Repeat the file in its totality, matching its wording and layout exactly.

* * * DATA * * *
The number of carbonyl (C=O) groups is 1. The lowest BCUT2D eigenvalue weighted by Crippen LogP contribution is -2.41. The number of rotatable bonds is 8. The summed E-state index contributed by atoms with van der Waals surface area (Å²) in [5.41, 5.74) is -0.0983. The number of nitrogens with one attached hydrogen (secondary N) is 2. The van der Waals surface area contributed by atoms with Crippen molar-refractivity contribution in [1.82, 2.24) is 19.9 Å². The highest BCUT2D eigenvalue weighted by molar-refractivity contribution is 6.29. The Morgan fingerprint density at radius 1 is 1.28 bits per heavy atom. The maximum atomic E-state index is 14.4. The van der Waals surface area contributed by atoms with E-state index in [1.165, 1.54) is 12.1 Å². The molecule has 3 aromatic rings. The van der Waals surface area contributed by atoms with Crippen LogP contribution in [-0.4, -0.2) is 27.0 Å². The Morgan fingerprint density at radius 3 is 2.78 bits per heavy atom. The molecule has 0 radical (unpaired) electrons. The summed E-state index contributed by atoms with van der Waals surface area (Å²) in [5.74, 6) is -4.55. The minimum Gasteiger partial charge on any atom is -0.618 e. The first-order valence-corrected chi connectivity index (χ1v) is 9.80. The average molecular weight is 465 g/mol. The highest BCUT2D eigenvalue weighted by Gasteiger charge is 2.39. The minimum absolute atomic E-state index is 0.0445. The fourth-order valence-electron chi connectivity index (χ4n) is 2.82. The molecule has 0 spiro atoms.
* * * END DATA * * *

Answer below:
The number of carbonyl (C=O) groups is 1. The lowest BCUT2D eigenvalue weighted by Crippen LogP contribution is -2.41. The number of rotatable bonds is 8. The summed E-state index contributed by atoms with van der Waals surface area (Å²) in [5.41, 5.74) is -0.0983. The number of nitrogens with one attached hydrogen (secondary N) is 2. The van der Waals surface area contributed by atoms with Crippen molar-refractivity contribution in [1.82, 2.24) is 19.9 Å². The highest BCUT2D eigenvalue weighted by molar-refractivity contribution is 6.29. The Morgan fingerprint density at radius 1 is 1.28 bits per heavy atom. The maximum atomic E-state index is 14.4. The van der Waals surface area contributed by atoms with E-state index in [1.165, 1.54) is 12.1 Å². The molecule has 3 aromatic rings. The van der Waals surface area contributed by atoms with Crippen LogP contribution in [-0.4, -0.2) is 27.0 Å². The Morgan fingerprint density at radius 3 is 2.78 bits per heavy atom. The molecule has 0 radical (unpaired) electrons. The summed E-state index contributed by atoms with van der Waals surface area (Å²) in [5.74, 6) is -4.55. The minimum Gasteiger partial charge on any atom is -0.618 e. The first-order valence-corrected chi connectivity index (χ1v) is 9.80. The average molecular weight is 465 g/mol. The highest BCUT2D eigenvalue weighted by Gasteiger charge is 2.39. The minimum absolute atomic E-state index is 0.0445. The fourth-order valence-electron chi connectivity index (χ4n) is 2.82. The molecule has 0 spiro atoms.